Iran has filed a complaint against Canada at the United Nations’s top court, accusing the North American country of violating its “international obligations” by allowing people to seek civil damages against Tehran.
The International Court of Justice — known as the World Court — announced the case on Wednesday, saying that Iran is asserting a violation of its sovereign immunity, which generally shields states from civil lawsuits in foreign jurisdictions.
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Iran “requests the Court to adjudge and declare that ‘by failing to respect the immunities of Iran and its property, Canada has violated its international obligations'”, the ICJ said.
Millions in court damages awarded
Last year, a Canadian court awarded 107 million Canadian dollars ($84m) to the families of six victims who were killed when Iranian forces shot down a Ukraine International Airlines flight near Tehran in January 2020.
The same judge — Justice Edward Belobaba of Ontario’s Superior Court — had labelled the incident an “act of terrorism” months earlier, a ruling Iran rejected as “shameful”.
Iranian officials have said the shooting of the plane was an accident caused by “human error” in operating a surface-to-air defence system.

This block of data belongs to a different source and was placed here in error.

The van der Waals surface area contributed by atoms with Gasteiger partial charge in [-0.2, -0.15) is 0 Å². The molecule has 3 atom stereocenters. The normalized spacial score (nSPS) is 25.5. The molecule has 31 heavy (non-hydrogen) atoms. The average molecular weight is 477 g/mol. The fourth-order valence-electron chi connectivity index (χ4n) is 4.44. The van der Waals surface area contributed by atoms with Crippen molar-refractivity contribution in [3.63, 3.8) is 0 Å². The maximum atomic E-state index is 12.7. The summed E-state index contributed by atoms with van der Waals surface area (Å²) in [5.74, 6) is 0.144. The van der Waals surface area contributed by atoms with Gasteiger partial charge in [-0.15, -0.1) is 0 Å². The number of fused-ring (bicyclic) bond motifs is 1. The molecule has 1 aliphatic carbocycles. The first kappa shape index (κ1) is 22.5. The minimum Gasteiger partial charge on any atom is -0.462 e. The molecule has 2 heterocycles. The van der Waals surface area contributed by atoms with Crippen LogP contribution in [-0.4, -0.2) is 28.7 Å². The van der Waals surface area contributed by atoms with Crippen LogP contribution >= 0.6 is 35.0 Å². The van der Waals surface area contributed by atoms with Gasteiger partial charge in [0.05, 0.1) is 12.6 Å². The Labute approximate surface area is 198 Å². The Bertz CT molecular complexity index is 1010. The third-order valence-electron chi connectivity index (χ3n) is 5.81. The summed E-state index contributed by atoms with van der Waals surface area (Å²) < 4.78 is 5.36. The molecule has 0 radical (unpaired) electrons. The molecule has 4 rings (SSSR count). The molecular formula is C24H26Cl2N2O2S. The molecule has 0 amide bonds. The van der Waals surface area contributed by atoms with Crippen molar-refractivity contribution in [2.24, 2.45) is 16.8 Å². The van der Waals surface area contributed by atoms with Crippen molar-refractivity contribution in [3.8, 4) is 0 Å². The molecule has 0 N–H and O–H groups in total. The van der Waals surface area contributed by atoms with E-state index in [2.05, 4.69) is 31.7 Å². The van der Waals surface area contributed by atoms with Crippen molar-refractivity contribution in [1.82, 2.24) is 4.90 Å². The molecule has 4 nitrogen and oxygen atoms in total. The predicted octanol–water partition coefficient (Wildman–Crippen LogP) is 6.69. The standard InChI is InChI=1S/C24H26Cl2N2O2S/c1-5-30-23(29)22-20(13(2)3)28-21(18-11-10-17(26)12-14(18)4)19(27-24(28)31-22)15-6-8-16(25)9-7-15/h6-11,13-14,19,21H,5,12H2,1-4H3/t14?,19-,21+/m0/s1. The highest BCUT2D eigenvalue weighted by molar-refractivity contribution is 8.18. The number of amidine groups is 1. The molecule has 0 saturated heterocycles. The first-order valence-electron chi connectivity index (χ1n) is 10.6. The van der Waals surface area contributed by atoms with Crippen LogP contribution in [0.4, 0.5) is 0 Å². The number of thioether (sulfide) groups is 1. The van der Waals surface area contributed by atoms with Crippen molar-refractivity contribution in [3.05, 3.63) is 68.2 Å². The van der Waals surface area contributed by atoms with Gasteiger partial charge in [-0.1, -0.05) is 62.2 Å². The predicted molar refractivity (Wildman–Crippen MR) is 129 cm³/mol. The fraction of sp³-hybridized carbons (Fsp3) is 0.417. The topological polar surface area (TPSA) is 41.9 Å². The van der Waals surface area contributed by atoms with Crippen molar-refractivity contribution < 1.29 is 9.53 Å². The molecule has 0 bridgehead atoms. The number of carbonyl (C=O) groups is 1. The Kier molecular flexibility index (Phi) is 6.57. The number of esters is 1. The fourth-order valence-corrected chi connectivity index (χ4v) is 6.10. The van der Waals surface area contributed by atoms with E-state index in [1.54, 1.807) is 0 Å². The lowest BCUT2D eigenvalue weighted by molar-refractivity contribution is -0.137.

Iranian forces were on high alert on the day of the downing of the plane. They had fired missiles at bases housing United States troops in Iraq in retaliation for the killing of top general Qassem Soleimani.
All 176 people on board the plane were killed. More than 100 of the Iranian victims had Canadian citizenship or residency.
Late in 2020, the Iranian government announced it would give $150,000 to each of the victims’ families.
‘Terrorism’ law paves way for cases
Governments are usually protected from civil lawsuits in other countries but a 2012 Canadian law limited the legal immunity of countries on its list of “foreign state supporters of terrorism”, including Iran and Syria.
“Iran, as a sovereign State, is entitled to sovereign immunities from jurisdiction and from enforcement under customary international law,” Iran’s ICJ complaint read.
“The principle of sovereign immunity, which derives from the fundamental principle of sovereign equality, prohibits private parties from suing another State before the courts of the forum State and from seizing its property.”
Canada’s foreign ministry was not immediately available to respond to Al Jazeera’s request for comment.
Iran’s case at the ICJ, based at The Hague in the Netherlands, is likely to take years. The court’s rulings are final and legally binding.
A close US ally, Canada has imposed numerous sanctions on Iran over human rights abuses. Earlier this month, Canadian sanctions targeted Iranian judges that Ottawa accused of “gross and systematic human rights violations”.